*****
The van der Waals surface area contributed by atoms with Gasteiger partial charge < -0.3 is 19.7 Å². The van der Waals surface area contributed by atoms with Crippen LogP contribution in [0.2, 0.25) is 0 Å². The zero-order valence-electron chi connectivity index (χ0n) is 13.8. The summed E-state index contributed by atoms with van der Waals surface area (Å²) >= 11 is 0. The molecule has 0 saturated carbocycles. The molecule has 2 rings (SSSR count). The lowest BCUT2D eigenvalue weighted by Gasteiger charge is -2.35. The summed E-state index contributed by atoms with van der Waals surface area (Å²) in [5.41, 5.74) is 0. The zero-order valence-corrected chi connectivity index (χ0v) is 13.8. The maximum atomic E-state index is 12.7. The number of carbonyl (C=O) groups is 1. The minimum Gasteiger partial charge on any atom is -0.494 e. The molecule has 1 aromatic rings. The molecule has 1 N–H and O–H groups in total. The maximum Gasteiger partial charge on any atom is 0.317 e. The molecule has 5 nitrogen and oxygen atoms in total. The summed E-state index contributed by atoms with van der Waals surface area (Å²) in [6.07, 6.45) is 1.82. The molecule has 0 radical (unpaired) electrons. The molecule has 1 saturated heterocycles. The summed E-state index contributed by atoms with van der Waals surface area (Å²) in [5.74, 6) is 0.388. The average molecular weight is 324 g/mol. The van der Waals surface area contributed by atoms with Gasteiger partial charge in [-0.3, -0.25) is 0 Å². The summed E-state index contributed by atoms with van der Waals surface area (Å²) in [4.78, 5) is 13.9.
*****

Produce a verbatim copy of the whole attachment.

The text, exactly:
The van der Waals surface area contributed by atoms with Gasteiger partial charge < -0.3 is 19.7 Å². The van der Waals surface area contributed by atoms with Crippen LogP contribution in [0.2, 0.25) is 0 Å². The zero-order valence-electron chi connectivity index (χ0n) is 13.8. The summed E-state index contributed by atoms with van der Waals surface area (Å²) >= 11 is 0. The molecule has 0 saturated carbocycles. The molecule has 2 rings (SSSR count). The lowest BCUT2D eigenvalue weighted by Gasteiger charge is -2.35. The summed E-state index contributed by atoms with van der Waals surface area (Å²) in [5.41, 5.74) is 0. The zero-order valence-corrected chi connectivity index (χ0v) is 13.8. The maximum atomic E-state index is 12.7. The number of carbonyl (C=O) groups is 1. The minimum Gasteiger partial charge on any atom is -0.494 e. The molecule has 1 aromatic rings. The molecule has 1 N–H and O–H groups in total. The maximum Gasteiger partial charge on any atom is 0.317 e. The molecule has 5 nitrogen and oxygen atoms in total. The summed E-state index contributed by atoms with van der Waals surface area (Å²) in [6.07, 6.45) is 1.82. The molecule has 0 radical (unpaired) electrons. The molecule has 1 saturated heterocycles. The summed E-state index contributed by atoms with van der Waals surface area (Å²) in [5.74, 6) is 0.388. The average molecular weight is 324 g/mol. The van der Waals surface area contributed by atoms with Gasteiger partial charge in [-0.3, -0.25) is 0 Å². The summed E-state index contributed by atoms with van der Waals surface area (Å²) in [4.78, 5) is 13.9.